Today we went to visit the home of William Morris, whose Pre-Raphaelite friends often came calling there in the 1860’s. While Morris was dreaming up his marvelous wallpaper designs, they were put to work decorating the new home.
Morris was deeply influenced by Medievalism and the Neo-Gothic, and his friend Philip Webb incorporated those references into Red House, an early example of what came to be known as the Arts and Crafts movement.
Morris chose his friends well. They included the Pre-Raphaelite painters Edward Burne-Jones and Dante Gabriel Rossetti. When he would ask for their help in painting a wall, they didn’t just pick up a roller and lay on some eggshell finish. No, they picked up brushes and created murals and decorative touches in their famous icon styles. Many remain and some are in the process of being restored, hidden behind the eggshell finishes of later generations.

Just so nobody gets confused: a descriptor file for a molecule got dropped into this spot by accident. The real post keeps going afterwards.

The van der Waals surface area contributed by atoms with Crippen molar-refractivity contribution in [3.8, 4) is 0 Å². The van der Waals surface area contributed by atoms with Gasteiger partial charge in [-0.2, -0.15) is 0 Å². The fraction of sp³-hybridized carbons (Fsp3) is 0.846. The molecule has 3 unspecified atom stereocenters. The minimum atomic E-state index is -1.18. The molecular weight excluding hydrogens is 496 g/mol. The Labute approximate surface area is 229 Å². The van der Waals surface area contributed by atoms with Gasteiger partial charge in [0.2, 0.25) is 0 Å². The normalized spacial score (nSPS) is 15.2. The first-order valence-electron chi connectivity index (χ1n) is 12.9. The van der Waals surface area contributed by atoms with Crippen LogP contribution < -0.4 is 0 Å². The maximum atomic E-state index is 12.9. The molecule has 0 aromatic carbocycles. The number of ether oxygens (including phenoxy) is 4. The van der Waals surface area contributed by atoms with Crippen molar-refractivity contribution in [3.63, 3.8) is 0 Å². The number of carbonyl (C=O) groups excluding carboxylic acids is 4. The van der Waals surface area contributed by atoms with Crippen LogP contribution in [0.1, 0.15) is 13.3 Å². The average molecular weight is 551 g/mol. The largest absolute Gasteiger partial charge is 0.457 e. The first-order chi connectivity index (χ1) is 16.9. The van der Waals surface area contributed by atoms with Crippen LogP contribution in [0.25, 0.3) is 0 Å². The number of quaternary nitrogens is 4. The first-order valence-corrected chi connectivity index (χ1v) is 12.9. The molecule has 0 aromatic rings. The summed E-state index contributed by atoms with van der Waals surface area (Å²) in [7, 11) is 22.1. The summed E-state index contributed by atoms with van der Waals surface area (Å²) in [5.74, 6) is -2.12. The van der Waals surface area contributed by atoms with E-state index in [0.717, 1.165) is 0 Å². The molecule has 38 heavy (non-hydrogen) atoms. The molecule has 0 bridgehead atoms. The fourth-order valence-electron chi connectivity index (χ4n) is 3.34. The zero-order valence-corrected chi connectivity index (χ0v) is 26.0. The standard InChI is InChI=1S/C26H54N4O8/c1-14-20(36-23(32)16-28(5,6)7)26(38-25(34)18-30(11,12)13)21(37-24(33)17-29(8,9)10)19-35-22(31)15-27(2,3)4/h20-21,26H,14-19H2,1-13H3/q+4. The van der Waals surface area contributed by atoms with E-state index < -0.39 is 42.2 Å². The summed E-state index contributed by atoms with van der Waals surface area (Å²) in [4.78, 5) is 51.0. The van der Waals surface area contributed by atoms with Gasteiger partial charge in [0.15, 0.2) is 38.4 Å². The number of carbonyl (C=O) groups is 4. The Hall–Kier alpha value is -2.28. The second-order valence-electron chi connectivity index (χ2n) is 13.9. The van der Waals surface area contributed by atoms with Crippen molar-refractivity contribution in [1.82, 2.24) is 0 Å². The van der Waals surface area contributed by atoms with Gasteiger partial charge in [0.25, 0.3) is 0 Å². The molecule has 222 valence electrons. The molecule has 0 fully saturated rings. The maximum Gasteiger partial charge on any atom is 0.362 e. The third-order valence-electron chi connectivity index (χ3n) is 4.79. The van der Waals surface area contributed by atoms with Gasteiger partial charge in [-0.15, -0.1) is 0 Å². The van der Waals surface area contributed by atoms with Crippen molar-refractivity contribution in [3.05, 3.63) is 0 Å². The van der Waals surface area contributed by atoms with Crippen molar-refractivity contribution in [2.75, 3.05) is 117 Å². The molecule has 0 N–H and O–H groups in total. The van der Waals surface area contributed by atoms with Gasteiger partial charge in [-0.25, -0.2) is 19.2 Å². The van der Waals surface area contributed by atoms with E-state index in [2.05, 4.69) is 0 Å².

Like most National Trust homes we have visited, this one has a tea room and gift shop among the outbuildings. The estate is now a part of a much larger London, rather than in the country. But it is a walled oasis that offers a glimpse into the creative energy of this group, and makes one long for William Morris wallpaper in every room.
The rest of our day was spent having lunch and idling in front of the fire in our wonderful friends’ home nearby. They very generously presented us to some of their dearest friends, resulting in an evening of riotous conversation, wonderful food, and devastingly rich and delicious sticky toffee pudding along with lemon cheese cake.
We are wonderfully sated with both food and art. (Till tomorrow.)